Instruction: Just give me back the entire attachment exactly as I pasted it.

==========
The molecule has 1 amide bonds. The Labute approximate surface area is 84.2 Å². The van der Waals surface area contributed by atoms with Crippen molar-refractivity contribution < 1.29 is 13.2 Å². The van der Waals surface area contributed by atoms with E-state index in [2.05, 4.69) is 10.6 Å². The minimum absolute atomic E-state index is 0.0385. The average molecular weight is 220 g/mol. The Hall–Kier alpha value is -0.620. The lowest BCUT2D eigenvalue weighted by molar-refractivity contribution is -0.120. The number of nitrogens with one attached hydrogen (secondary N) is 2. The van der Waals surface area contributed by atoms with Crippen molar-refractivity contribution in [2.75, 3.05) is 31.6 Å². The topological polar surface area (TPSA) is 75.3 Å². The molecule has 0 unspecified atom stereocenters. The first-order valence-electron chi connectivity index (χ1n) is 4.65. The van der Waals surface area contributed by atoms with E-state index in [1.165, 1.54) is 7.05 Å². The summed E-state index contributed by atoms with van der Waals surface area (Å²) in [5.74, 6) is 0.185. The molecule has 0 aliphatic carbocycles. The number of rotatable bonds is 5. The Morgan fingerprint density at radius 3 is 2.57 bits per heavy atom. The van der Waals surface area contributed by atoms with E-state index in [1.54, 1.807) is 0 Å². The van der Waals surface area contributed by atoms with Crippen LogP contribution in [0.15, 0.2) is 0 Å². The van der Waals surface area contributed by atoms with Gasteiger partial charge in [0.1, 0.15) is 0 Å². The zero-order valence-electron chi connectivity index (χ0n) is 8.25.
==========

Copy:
The molecule has 1 amide bonds. The Labute approximate surface area is 84.2 Å². The van der Waals surface area contributed by atoms with Crippen molar-refractivity contribution < 1.29 is 13.2 Å². The van der Waals surface area contributed by atoms with E-state index in [2.05, 4.69) is 10.6 Å². The minimum absolute atomic E-state index is 0.0385. The average molecular weight is 220 g/mol. The Hall–Kier alpha value is -0.620. The lowest BCUT2D eigenvalue weighted by molar-refractivity contribution is -0.120. The number of nitrogens with one attached hydrogen (secondary N) is 2. The van der Waals surface area contributed by atoms with Crippen molar-refractivity contribution in [2.75, 3.05) is 31.6 Å². The topological polar surface area (TPSA) is 75.3 Å². The molecule has 0 unspecified atom stereocenters. The first-order valence-electron chi connectivity index (χ1n) is 4.65. The van der Waals surface area contributed by atoms with E-state index in [1.165, 1.54) is 7.05 Å². The summed E-state index contributed by atoms with van der Waals surface area (Å²) in [5.74, 6) is 0.185. The molecule has 0 aliphatic carbocycles. The number of rotatable bonds is 5. The Morgan fingerprint density at radius 3 is 2.57 bits per heavy atom. The van der Waals surface area contributed by atoms with E-state index in [1.54, 1.807) is 0 Å². The van der Waals surface area contributed by atoms with Crippen LogP contribution in [0.15, 0.2) is 0 Å². The van der Waals surface area contributed by atoms with Gasteiger partial charge in [0.1, 0.15) is 0 Å². The zero-order valence-electron chi connectivity index (χ0n) is 8.25.